The spacious Saturdays Surf store (pix below) in the fashionable border strip between Tokyo’s uber-hip Daikanyama and Naka-Meguro neighborhoods is a carbon copy of its New York City original in terms of winning retail branding concept: Espresso bar and a collection of over-priced surfboards at the front of the shop and an inviting wood-decked outdoor patio behind the store. Between the two sections is the merch, that wonderful collection of aspirational surfer-inspired fashion and accessories that punters must walk through when they take their freshly brewed Americanos out back. It’s a kind of exit-through-the-gift-shop tactic but even better ’cause the customer has to walk through the store twice even if they’ve just come to enjoy a cup of espresso on the back patio. The clothes are well made, there’s cool selection of Van’s and tees, and even a curated collection of surfer photography books and videos. And there’s actual surfing gear like board shorts, fins and wax for sale, too.
In terms of style, the interior of SS Tokyo is a stand-alone building with fresh, clean lines and a Malibu contemporary feel, whereas the NYC flagship on SoHo’s Crosby Street is cozy and crammed into a long, narrow, old-school brick-and-mortar tenement (espresso bar at front, outdoor patio in the back, dubbed “The Backyard”), albeit with that SS arty-urban-surfer-dreams-of-Bondi Beach aesthetic indelibly stamped on the interior. Props to Tokyo for getting Kurtis Kulig, the “Love Me” dude, to write that ubiquitous graffiti meme on the wall behind the espresso bar. In any case, if you’ve got the time, the Tokyo SS is worth a visit, if even for a coffee and the relaxing patio deck and its view of laidback Naka-Meguro. The clothes are super dope, too. For more check out SS’s regularly updated blog.
[Traduction française ci-dessous. | Traducción al español está por debajo de | 以下の日本語訳。]
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Voici quelques photos du magasin de surf samedi dans le quartier entre Daikanyama et Naka-Meguro à Tokyo. L’intérieur de la boutique est belle, bien-design. Le concept de magasin est basé sur le concept original qui a débuté dans la ville magasin de surf samedi à New York. Il ya un bar à espresso à l’avant du magasin, et une terrasse extérieure à l’arrière du magasin.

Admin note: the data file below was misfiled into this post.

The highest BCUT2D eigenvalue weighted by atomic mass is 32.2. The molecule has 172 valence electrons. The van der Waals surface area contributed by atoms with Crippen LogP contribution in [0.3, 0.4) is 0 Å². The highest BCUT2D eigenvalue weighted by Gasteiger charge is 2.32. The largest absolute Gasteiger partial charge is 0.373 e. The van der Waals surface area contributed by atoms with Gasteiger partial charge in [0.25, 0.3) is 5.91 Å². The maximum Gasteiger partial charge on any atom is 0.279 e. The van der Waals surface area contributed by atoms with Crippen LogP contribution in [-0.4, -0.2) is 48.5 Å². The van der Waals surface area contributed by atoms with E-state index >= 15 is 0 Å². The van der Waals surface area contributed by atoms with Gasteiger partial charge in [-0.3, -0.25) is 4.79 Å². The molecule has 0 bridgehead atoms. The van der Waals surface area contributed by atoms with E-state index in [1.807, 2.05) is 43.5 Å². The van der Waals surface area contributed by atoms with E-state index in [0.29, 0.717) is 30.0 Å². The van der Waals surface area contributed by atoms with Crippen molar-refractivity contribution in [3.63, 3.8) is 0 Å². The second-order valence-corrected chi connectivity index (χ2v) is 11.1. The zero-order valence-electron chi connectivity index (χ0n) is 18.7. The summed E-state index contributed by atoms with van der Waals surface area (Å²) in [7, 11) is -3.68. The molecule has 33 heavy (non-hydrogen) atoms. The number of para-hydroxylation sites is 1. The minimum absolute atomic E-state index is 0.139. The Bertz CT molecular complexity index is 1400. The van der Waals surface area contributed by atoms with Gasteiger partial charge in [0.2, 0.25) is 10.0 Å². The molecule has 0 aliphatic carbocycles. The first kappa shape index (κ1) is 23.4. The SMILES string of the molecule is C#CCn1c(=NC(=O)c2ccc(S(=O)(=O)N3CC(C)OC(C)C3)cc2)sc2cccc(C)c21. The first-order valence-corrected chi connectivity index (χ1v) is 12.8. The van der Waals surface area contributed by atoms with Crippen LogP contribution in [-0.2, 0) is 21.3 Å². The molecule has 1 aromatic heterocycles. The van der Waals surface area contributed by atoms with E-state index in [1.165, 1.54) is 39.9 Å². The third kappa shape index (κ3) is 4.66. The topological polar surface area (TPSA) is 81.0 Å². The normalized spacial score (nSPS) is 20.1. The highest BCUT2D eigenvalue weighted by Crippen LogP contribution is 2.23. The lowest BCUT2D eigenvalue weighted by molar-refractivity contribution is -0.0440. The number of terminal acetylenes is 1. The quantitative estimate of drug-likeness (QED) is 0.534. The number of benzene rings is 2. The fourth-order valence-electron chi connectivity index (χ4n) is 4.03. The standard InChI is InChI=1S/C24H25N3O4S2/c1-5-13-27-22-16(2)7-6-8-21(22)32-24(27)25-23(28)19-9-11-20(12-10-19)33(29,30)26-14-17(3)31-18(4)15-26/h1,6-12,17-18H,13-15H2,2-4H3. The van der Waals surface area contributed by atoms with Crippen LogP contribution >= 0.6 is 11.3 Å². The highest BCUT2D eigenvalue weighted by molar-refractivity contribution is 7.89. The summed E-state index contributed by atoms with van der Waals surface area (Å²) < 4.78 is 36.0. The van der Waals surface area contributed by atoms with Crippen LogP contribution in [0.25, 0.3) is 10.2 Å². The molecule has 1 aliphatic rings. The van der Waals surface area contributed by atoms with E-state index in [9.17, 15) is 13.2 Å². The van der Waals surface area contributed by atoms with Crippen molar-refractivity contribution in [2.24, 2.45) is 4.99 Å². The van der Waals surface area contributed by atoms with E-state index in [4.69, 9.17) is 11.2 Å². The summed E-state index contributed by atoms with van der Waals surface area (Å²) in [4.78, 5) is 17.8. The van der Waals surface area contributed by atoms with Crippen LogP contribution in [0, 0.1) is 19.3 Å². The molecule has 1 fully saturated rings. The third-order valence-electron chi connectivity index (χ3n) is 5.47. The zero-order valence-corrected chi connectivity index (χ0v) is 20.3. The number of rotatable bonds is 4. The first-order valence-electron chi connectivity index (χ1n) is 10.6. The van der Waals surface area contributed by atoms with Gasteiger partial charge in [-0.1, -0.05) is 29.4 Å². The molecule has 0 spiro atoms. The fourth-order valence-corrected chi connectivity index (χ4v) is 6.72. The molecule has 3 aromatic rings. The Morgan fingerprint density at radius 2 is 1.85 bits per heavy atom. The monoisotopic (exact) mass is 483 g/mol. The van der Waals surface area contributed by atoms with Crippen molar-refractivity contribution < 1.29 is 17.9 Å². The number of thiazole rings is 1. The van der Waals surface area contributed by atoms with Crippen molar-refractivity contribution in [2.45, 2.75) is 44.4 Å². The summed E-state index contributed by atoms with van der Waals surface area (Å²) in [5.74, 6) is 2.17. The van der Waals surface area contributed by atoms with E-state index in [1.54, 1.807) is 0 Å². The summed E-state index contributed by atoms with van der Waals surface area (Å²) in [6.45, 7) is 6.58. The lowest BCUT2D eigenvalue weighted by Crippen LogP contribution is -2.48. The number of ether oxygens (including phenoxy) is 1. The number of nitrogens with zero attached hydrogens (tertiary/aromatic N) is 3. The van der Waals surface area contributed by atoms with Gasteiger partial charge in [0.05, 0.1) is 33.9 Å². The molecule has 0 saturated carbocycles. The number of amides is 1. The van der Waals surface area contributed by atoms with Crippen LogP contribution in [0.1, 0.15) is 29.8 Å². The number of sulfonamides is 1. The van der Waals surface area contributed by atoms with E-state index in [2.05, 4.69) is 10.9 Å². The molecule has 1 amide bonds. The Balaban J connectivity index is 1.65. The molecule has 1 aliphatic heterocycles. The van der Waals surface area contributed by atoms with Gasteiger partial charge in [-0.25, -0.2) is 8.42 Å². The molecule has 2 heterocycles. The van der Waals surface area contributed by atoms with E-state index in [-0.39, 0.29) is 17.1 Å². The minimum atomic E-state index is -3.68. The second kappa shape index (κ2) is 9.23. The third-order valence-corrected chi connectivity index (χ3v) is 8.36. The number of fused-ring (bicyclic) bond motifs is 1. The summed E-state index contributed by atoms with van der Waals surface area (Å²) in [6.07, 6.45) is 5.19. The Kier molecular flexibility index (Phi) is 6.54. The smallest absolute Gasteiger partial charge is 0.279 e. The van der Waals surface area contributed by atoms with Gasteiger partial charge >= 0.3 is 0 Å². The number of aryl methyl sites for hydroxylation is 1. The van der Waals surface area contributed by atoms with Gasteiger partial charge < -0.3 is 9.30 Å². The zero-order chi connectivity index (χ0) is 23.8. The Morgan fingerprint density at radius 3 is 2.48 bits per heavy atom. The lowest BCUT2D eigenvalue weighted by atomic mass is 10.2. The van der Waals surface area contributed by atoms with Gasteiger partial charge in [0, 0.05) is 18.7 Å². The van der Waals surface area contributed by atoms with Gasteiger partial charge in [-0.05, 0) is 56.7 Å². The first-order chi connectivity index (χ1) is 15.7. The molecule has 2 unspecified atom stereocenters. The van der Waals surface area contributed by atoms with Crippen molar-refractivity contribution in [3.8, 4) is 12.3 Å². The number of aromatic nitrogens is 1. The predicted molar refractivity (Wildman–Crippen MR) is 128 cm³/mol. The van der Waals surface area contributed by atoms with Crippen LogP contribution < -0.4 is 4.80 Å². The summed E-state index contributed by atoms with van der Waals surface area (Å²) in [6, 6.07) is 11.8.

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Aquí están algunas fotos de la tienda Surf sábados en el barrio entre Daikanyama y Naka-Meguro, en Tokio. El interior de la tienda es muy bonito diseño. El concepto de tienda se basa en el concepto original que se inició en la ciudad de sábados tienda Surf Nueva York. Hay una cafetería en la parte delantera de la tienda, y un patio al aire libre en la parte trasera de la tienda.
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Hier sind einige Bilder des Samstags Surf Shop in der Nachbarschaft zwischen Daikanyama und Naka-Meguro, in Tokio. Das Innere des Ladens ist schön, gut-design. Das Store-Konzept basiert auf dem ursprünglichen Konzept, das an der New York City samstags Surf Shop gestartet beruhte. Es ist eine Espresso-Bar an der Front des Ladens, und eine Terrasse auf der Rückseite des Ladens.
Now that we’re finally getting some real summer weather here in New York City, we’ve busted out a pair of denim espadrilles with an awesome skull-and-bones sewn into each shoe. The skulls are wearing hats, though — look closely — and you’ll notice that the hats are different for the left and right shoes: the left-foot shoe’s skull has a bowler hat, the right has a top hat. We bought these a few weeks ago at a super awesome select shop in Amsterdam’s Jordaan neighborhood called Tenue De Nimes.
Now that food trucks are everywhere and a normal part of our urban and culinary landscape, it only makes sense that there would eventually be a fashion truck, right? Nomad is that truck, a clothing and style shop on wheels that calls itself a “wandering fashion boutique” and can be found around New York City. We spotted it parked at the Hester Street Fair recently.